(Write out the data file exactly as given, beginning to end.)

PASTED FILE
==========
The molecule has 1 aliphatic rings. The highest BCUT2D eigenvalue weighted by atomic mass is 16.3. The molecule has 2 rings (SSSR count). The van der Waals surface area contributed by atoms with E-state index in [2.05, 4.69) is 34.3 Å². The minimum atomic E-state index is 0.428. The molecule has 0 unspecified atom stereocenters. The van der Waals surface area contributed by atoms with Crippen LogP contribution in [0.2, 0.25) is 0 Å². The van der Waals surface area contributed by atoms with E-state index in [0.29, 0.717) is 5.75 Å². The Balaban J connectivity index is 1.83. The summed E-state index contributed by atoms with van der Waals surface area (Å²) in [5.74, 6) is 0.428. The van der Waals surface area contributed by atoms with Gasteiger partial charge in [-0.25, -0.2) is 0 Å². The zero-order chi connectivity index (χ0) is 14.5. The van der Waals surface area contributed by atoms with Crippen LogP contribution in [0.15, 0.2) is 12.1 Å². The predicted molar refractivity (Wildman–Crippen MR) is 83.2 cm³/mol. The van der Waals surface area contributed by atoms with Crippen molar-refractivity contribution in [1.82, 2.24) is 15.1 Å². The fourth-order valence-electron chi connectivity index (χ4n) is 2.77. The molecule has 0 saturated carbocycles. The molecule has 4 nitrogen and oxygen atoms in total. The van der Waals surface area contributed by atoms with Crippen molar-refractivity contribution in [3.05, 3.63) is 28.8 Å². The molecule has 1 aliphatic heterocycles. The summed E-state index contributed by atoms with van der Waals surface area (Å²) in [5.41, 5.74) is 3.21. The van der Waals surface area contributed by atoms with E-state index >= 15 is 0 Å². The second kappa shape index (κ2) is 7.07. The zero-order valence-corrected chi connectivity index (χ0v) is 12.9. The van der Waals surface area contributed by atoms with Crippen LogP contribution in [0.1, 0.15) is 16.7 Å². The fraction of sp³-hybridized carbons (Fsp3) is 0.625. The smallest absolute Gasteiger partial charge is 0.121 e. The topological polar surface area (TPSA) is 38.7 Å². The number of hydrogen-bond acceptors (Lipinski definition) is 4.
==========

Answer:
The molecule has 1 aliphatic rings. The highest BCUT2D eigenvalue weighted by atomic mass is 16.3. The molecule has 2 rings (SSSR count). The van der Waals surface area contributed by atoms with E-state index in [2.05, 4.69) is 34.3 Å². The minimum atomic E-state index is 0.428. The molecule has 0 unspecified atom stereocenters. The van der Waals surface area contributed by atoms with Crippen LogP contribution in [0.2, 0.25) is 0 Å². The van der Waals surface area contributed by atoms with E-state index in [0.29, 0.717) is 5.75 Å². The Balaban J connectivity index is 1.83. The summed E-state index contributed by atoms with van der Waals surface area (Å²) in [5.74, 6) is 0.428. The van der Waals surface area contributed by atoms with Gasteiger partial charge in [-0.25, -0.2) is 0 Å². The zero-order chi connectivity index (χ0) is 14.5. The van der Waals surface area contributed by atoms with Crippen LogP contribution in [0.15, 0.2) is 12.1 Å². The predicted molar refractivity (Wildman–Crippen MR) is 83.2 cm³/mol. The van der Waals surface area contributed by atoms with Crippen molar-refractivity contribution in [1.82, 2.24) is 15.1 Å². The fourth-order valence-electron chi connectivity index (χ4n) is 2.77. The molecule has 0 saturated carbocycles. The molecule has 4 nitrogen and oxygen atoms in total. The van der Waals surface area contributed by atoms with Crippen molar-refractivity contribution in [3.05, 3.63) is 28.8 Å². The molecule has 1 aliphatic heterocycles. The summed E-state index contributed by atoms with van der Waals surface area (Å²) in [5.41, 5.74) is 3.21. The van der Waals surface area contributed by atoms with E-state index >= 15 is 0 Å². The second kappa shape index (κ2) is 7.07. The zero-order valence-corrected chi connectivity index (χ0v) is 12.9. The van der Waals surface area contributed by atoms with Crippen LogP contribution in [0.1, 0.15) is 16.7 Å². The fraction of sp³-hybridized carbons (Fsp3) is 0.625. The smallest absolute Gasteiger partial charge is 0.121 e. The topological polar surface area (TPSA) is 38.7 Å². The number of hydrogen-bond acceptors (Lipinski definition) is 4.